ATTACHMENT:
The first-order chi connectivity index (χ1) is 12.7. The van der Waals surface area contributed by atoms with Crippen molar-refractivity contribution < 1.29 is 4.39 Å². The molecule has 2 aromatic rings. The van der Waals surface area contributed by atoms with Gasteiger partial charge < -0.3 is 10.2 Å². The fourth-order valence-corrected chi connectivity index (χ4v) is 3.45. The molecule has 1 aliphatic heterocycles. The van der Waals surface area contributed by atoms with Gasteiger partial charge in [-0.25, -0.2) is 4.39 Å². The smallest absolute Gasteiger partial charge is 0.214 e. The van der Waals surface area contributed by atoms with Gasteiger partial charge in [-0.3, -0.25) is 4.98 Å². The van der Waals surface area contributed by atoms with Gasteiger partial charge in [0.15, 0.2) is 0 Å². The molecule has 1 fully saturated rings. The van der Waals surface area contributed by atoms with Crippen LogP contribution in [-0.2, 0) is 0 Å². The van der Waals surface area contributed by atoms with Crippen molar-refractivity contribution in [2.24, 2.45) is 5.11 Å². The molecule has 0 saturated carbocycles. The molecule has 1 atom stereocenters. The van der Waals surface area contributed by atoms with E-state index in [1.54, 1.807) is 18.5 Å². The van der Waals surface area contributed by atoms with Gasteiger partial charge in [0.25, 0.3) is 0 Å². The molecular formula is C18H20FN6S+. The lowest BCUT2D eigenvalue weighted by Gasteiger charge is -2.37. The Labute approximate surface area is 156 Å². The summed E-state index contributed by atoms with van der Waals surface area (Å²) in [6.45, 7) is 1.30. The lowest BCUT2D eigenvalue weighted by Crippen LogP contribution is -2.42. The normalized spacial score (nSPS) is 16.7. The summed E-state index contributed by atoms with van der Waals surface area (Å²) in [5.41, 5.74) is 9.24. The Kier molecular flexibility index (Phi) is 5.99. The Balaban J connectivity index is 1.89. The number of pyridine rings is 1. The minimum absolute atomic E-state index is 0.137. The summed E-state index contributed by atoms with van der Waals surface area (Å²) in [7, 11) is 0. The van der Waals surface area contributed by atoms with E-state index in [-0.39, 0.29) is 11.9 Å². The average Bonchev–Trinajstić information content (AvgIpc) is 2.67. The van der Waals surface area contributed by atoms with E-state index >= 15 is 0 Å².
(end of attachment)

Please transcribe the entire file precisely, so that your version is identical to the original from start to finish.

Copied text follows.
The first-order chi connectivity index (χ1) is 12.7. The van der Waals surface area contributed by atoms with Crippen molar-refractivity contribution < 1.29 is 4.39 Å². The molecule has 2 aromatic rings. The van der Waals surface area contributed by atoms with Gasteiger partial charge < -0.3 is 10.2 Å². The fourth-order valence-corrected chi connectivity index (χ4v) is 3.45. The molecule has 1 aliphatic heterocycles. The van der Waals surface area contributed by atoms with Gasteiger partial charge in [-0.25, -0.2) is 4.39 Å². The smallest absolute Gasteiger partial charge is 0.214 e. The van der Waals surface area contributed by atoms with Gasteiger partial charge in [-0.3, -0.25) is 4.98 Å². The van der Waals surface area contributed by atoms with Gasteiger partial charge in [0.15, 0.2) is 0 Å². The molecule has 1 fully saturated rings. The van der Waals surface area contributed by atoms with Crippen LogP contribution in [-0.2, 0) is 0 Å². The van der Waals surface area contributed by atoms with Crippen molar-refractivity contribution in [2.24, 2.45) is 5.11 Å². The molecule has 0 saturated carbocycles. The molecule has 1 atom stereocenters. The van der Waals surface area contributed by atoms with E-state index in [1.54, 1.807) is 18.5 Å². The van der Waals surface area contributed by atoms with Gasteiger partial charge in [0.25, 0.3) is 0 Å². The molecular formula is C18H20FN6S+. The lowest BCUT2D eigenvalue weighted by Gasteiger charge is -2.37. The Labute approximate surface area is 156 Å². The summed E-state index contributed by atoms with van der Waals surface area (Å²) in [6.45, 7) is 1.30. The lowest BCUT2D eigenvalue weighted by Crippen LogP contribution is -2.42. The normalized spacial score (nSPS) is 16.7. The summed E-state index contributed by atoms with van der Waals surface area (Å²) in [5.41, 5.74) is 9.24. The Kier molecular flexibility index (Phi) is 5.99. The Balaban J connectivity index is 1.89. The number of pyridine rings is 1. The minimum absolute atomic E-state index is 0.137. The summed E-state index contributed by atoms with van der Waals surface area (Å²) in [7, 11) is 0. The van der Waals surface area contributed by atoms with E-state index in [-0.39, 0.29) is 11.9 Å². The average Bonchev–Trinajstić information content (AvgIpc) is 2.67. The van der Waals surface area contributed by atoms with E-state index >= 15 is 0 Å².